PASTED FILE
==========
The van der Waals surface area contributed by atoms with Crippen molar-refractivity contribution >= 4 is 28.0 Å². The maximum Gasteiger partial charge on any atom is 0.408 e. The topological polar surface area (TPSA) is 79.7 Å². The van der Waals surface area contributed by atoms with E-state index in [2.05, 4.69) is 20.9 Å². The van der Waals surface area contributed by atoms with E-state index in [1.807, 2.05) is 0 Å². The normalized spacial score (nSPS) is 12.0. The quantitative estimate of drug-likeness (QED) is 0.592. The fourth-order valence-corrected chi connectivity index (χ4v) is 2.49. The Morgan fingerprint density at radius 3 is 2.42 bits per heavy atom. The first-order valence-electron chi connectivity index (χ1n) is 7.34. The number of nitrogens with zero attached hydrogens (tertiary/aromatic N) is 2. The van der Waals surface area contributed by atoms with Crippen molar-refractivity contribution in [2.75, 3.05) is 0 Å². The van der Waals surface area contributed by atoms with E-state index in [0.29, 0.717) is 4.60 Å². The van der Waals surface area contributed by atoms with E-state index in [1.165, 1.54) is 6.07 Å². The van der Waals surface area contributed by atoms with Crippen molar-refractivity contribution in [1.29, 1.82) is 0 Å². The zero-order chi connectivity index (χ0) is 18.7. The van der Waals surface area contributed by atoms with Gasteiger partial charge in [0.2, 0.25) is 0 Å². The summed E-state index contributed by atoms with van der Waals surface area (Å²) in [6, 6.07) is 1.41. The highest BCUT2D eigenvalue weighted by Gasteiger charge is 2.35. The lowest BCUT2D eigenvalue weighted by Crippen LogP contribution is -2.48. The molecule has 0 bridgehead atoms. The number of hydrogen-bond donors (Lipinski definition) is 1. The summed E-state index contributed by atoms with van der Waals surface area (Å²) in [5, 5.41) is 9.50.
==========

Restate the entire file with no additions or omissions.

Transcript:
The van der Waals surface area contributed by atoms with Crippen molar-refractivity contribution >= 4 is 28.0 Å². The maximum Gasteiger partial charge on any atom is 0.408 e. The topological polar surface area (TPSA) is 79.7 Å². The van der Waals surface area contributed by atoms with E-state index in [2.05, 4.69) is 20.9 Å². The van der Waals surface area contributed by atoms with E-state index in [1.807, 2.05) is 0 Å². The normalized spacial score (nSPS) is 12.0. The quantitative estimate of drug-likeness (QED) is 0.592. The fourth-order valence-corrected chi connectivity index (χ4v) is 2.49. The Morgan fingerprint density at radius 3 is 2.42 bits per heavy atom. The first-order valence-electron chi connectivity index (χ1n) is 7.34. The number of nitrogens with zero attached hydrogens (tertiary/aromatic N) is 2. The van der Waals surface area contributed by atoms with Crippen molar-refractivity contribution in [2.75, 3.05) is 0 Å². The van der Waals surface area contributed by atoms with E-state index in [0.29, 0.717) is 4.60 Å². The van der Waals surface area contributed by atoms with E-state index in [1.165, 1.54) is 6.07 Å². The van der Waals surface area contributed by atoms with Crippen molar-refractivity contribution in [1.29, 1.82) is 0 Å². The zero-order chi connectivity index (χ0) is 18.7. The van der Waals surface area contributed by atoms with Gasteiger partial charge in [0.2, 0.25) is 0 Å². The summed E-state index contributed by atoms with van der Waals surface area (Å²) in [6, 6.07) is 1.41. The highest BCUT2D eigenvalue weighted by Gasteiger charge is 2.35. The lowest BCUT2D eigenvalue weighted by Crippen LogP contribution is -2.48. The molecule has 0 bridgehead atoms. The number of hydrogen-bond donors (Lipinski definition) is 1. The summed E-state index contributed by atoms with van der Waals surface area (Å²) in [5, 5.41) is 9.50.